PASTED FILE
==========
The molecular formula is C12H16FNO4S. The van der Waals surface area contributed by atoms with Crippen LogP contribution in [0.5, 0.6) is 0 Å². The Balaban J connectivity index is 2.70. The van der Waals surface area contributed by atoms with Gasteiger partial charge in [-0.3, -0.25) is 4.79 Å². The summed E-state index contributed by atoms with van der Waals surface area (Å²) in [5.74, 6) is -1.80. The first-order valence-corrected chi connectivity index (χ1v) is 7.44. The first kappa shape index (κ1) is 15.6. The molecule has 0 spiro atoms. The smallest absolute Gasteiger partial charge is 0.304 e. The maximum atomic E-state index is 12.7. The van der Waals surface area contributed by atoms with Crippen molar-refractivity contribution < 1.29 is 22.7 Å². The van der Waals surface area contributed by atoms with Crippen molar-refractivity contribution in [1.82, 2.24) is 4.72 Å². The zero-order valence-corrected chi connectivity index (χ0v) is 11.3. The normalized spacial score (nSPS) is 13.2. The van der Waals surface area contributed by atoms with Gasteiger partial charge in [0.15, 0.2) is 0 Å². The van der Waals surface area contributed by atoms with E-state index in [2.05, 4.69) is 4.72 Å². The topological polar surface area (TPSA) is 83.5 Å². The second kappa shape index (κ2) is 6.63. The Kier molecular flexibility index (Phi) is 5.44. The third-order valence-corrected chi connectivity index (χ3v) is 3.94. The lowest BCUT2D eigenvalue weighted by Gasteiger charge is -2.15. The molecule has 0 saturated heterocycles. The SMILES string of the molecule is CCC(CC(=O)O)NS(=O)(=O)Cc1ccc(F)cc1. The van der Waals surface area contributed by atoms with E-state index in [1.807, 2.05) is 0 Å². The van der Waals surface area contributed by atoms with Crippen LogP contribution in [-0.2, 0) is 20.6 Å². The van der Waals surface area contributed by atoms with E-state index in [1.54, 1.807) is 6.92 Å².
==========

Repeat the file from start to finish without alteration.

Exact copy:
The molecular formula is C12H16FNO4S. The van der Waals surface area contributed by atoms with Crippen LogP contribution in [0.5, 0.6) is 0 Å². The Balaban J connectivity index is 2.70. The van der Waals surface area contributed by atoms with Gasteiger partial charge in [-0.3, -0.25) is 4.79 Å². The summed E-state index contributed by atoms with van der Waals surface area (Å²) in [5.74, 6) is -1.80. The first-order valence-corrected chi connectivity index (χ1v) is 7.44. The first kappa shape index (κ1) is 15.6. The molecule has 0 spiro atoms. The smallest absolute Gasteiger partial charge is 0.304 e. The maximum atomic E-state index is 12.7. The van der Waals surface area contributed by atoms with Crippen molar-refractivity contribution < 1.29 is 22.7 Å². The van der Waals surface area contributed by atoms with Crippen molar-refractivity contribution in [1.82, 2.24) is 4.72 Å². The zero-order valence-corrected chi connectivity index (χ0v) is 11.3. The normalized spacial score (nSPS) is 13.2. The van der Waals surface area contributed by atoms with Gasteiger partial charge in [0.15, 0.2) is 0 Å². The van der Waals surface area contributed by atoms with E-state index in [2.05, 4.69) is 4.72 Å². The topological polar surface area (TPSA) is 83.5 Å². The second kappa shape index (κ2) is 6.63. The Kier molecular flexibility index (Phi) is 5.44. The third-order valence-corrected chi connectivity index (χ3v) is 3.94. The lowest BCUT2D eigenvalue weighted by Gasteiger charge is -2.15. The molecule has 0 saturated heterocycles. The SMILES string of the molecule is CCC(CC(=O)O)NS(=O)(=O)Cc1ccc(F)cc1. The van der Waals surface area contributed by atoms with E-state index in [1.807, 2.05) is 0 Å². The van der Waals surface area contributed by atoms with Crippen LogP contribution in [-0.2, 0) is 20.6 Å². The van der Waals surface area contributed by atoms with E-state index in [1.54, 1.807) is 6.92 Å².